By FPA member Marina Goodman, CFP®
Last Updated: September 13, 2010
Mothers with young children are more financially vulnerable than most single people or men, especially in this fragile economy. If your husband or partner loses his job and can’t find another one soon, you and your children will suffer unless you’re lucky to earn enough to comfortably support your family. The same holds true if he becomes disabled or dies without enough insurance. Divorce also imperils mothers and their children.
Many middle and upper-middle class families, despite good incomes, have little savings, debt, and need every penny of their paychecks. They have no safety margin. They do not plan for changing circumstances, and the loss of the breadwinner’s job, or even the loss a part-time job or sudden illness, can be financially devastating.
Here are some financial defense tips for mothers, whether married or single to protect themselves as well as their families.
- Set up an emergency fund to cover six to nine months of living expenses. It should be held in a money market fund or a bank account so you can get immediate access to it. If you own your home, open up a home equity line of credit. You’ll get a checkbook, so you can simply write checks to cover your expenses during a financial emergency.
- Get your key financial and estate documents and accounts in order in case the worst happens. What would happen if you and/or your husband (if you’re married) were to die or become permanently disabled? Every mother with kids needs to have a will, and the will should designate a guardian for the children. It’s also important to have a living will, or healthcare proxy, and power of attorney. The living will lets one spouse make medical decisions for the other if he or she is incapacitated. Power of attorney lets you manage an incapacitated spouse’s financial affairs. Not only do you need the right documents, you also need to be able to locate them and know where to find the key to your safe deposit box. If your husband or partner were to die suddenly, you’ll need immediate access to money. That’s why it’s never a good idea to have all the family’s money under your husband’s name only. You’ll need adequate funds in joint accounts and/or in your name.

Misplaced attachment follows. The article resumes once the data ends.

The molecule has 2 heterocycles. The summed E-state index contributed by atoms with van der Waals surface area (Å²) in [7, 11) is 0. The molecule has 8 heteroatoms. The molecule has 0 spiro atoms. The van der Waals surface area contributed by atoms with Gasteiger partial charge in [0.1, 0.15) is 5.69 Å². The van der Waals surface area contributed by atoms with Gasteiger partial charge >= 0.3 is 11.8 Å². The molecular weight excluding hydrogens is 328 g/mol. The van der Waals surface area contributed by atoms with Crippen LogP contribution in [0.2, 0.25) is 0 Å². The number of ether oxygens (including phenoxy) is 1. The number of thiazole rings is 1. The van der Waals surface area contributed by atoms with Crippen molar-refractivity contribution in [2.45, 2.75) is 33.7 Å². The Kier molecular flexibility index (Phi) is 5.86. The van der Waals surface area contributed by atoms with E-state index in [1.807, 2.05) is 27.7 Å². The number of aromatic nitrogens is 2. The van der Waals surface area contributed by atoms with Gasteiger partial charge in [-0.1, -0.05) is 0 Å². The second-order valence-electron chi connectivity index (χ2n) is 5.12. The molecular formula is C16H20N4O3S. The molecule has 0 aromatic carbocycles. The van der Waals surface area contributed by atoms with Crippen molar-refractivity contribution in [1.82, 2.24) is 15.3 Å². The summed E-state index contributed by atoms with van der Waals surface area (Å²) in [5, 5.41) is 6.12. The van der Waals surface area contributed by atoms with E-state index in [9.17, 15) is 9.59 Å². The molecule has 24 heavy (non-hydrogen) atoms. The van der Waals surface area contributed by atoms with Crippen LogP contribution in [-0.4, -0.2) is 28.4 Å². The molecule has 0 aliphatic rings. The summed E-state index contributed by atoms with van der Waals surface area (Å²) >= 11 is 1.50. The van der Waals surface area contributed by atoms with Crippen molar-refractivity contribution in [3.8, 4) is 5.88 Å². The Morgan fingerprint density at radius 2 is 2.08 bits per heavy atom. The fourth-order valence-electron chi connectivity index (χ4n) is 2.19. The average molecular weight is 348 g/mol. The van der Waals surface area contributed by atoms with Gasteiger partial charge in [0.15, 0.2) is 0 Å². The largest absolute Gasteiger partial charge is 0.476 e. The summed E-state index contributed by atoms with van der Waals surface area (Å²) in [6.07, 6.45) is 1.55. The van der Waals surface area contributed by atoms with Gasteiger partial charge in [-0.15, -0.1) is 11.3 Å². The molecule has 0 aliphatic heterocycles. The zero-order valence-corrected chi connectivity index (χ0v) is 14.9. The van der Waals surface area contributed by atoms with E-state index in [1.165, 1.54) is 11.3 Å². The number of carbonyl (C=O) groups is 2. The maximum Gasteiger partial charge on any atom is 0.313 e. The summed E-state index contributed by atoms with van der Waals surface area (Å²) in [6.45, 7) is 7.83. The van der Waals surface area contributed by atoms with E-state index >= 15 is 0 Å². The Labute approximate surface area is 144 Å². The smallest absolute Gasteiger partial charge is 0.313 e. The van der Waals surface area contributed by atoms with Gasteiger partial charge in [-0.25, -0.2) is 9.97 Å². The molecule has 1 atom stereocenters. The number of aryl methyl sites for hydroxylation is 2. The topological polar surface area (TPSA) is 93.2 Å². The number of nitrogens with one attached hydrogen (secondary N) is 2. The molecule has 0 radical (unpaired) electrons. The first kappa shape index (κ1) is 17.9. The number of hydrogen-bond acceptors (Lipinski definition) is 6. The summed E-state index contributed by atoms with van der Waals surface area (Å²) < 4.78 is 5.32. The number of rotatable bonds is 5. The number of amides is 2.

- Look to lower your debt and monthly costs. If you can’t pay off your credit cards immediately, put away at least a little each month so that you can eventually pay them off. You can probably cut your monthly costs with a little effort by being a smart shopper and avoiding impulse buys. Weatherizing your home will lower your heating bills, and federal tax credits can offset some of the cost. Buying a fuel-efficient car and obeying speed limits saves on gas.
- Get ample insurance. Secure disability insurance on your husband and yourself if you’re working. Also, buy life insurance on both of you, even if you’re not both working. Stay-at-home moms (and dads) make a significant financial contribution to the household, even if they don’t get a W-2 to prove it.
- Stay employable! This is most important, especially for women who stay at home full-time. If you’ve earned any professional or trade licenses, keep them up. You also may be able to work part-time, freelance or volunteer in your field. Maintain an activity among the business community that allows you to keep your resume updated, and keep up with your field through conferences, continuing education or reading. If you’re thinking of changing careers, start studying and researching opportunities now.
Time devoted to maintaining your employability is not selfish — it’s the best form of protection for your whole family.
FPA member Marina Goodman, CFP®, is an investment strategist with Brinton Eaton, a boutique wealth advisory firm in Madison, N.J.